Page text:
And everywhere now, touches of green as the New Year approaches.  Bulbs on the sills, promising a heady burst of scent within days, and warding off the gloom that the end of the holidays can bring.

Hyacinths

I hope that you had a lovely, lovely break, even if today signals a return to work and the world at large… I’ll be back again very soon.

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All Is Calm, All Is Bright

All is bright

I’ve been out this morning gathering armfuls of ivy to decorate our table this Christmas.  As the season of sparkle and excess reaches its climax, I find I’m already craving simplicity, freshness and green.  Hellebores, slim white tapers and old clay bells are the only other adornment to the kitchen as we focus now on just being together, and on welcoming Christmas.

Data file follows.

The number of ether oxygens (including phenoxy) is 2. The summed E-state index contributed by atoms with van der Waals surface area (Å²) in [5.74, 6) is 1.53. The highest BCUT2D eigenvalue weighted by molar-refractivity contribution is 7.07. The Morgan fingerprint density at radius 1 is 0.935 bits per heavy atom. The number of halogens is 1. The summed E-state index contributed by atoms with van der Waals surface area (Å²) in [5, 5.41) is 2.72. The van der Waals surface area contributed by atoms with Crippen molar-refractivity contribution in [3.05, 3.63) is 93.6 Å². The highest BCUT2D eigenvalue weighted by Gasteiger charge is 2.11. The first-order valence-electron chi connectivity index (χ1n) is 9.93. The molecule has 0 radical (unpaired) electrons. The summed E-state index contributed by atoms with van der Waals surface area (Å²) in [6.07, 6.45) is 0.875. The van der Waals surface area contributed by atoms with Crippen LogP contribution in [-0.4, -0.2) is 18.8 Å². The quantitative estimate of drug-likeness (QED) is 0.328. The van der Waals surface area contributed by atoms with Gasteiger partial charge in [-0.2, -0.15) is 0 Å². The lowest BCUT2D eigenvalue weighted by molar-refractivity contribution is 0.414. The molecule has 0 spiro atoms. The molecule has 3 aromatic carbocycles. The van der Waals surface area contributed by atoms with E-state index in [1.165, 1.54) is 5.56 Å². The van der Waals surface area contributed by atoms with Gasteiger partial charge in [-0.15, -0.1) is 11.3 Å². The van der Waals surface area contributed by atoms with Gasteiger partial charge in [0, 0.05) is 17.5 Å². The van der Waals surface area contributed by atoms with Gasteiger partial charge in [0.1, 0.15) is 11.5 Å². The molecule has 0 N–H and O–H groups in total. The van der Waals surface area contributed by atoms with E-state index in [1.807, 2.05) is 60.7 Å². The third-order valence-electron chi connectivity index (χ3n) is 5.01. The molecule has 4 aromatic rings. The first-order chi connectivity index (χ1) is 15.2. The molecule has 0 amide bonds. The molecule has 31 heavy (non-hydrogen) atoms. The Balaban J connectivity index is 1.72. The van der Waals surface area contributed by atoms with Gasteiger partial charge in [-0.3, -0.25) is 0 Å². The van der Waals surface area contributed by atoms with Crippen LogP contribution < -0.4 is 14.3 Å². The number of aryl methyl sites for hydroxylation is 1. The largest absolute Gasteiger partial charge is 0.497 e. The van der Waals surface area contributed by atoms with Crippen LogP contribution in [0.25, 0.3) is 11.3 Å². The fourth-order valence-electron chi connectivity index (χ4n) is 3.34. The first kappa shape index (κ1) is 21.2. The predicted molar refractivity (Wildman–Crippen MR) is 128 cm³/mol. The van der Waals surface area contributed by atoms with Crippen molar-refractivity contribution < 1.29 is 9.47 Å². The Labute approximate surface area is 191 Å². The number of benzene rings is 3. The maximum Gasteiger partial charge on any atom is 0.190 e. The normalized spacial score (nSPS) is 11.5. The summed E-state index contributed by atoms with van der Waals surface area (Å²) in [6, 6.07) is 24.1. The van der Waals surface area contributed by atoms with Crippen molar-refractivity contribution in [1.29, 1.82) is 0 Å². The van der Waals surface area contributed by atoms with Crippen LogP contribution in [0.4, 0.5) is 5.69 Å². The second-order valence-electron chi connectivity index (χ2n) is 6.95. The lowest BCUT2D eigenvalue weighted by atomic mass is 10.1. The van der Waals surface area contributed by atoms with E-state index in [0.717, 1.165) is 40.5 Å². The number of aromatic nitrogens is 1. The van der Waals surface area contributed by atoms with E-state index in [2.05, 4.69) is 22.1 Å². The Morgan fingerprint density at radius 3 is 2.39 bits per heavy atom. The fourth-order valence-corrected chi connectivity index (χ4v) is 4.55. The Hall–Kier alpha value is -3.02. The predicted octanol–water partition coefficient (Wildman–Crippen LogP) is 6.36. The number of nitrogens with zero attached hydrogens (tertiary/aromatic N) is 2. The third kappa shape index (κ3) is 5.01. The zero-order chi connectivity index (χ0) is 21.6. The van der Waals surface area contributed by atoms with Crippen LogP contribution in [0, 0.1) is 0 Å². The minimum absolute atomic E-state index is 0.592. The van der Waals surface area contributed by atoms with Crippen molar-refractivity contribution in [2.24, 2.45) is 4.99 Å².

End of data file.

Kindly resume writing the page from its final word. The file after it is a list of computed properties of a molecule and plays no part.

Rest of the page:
In the meantime, all is calm, all is bright.

I wish you and yours a truly wonderful Christmas!

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Happy Christmas

Last-minute gifts from the kitchen

Christmas Cookies in a jar

Thanks for all of your lovely comments on the last couple of posts as we’ve prepared the house for the holidays. We’ve had a lovely weekend getting into the swing of Christmas with visiting family; the meringue wreath was mercifully able to be resurrected, the turkey was wrestled successfully into the oven without any limbs needing to be sawn off, and Harry was initiated into the tradition of family games.  Sardines saw 9  grown adults wedged variously into a bunk bed, a small airing cupboard and under an occasional table, and Twister swiftly revealed just who had been conscientious in their yoga practice this year.  I write to you from the sofa, in a happy haze of leftover Prosecco, with several joints iced-up and immobilised.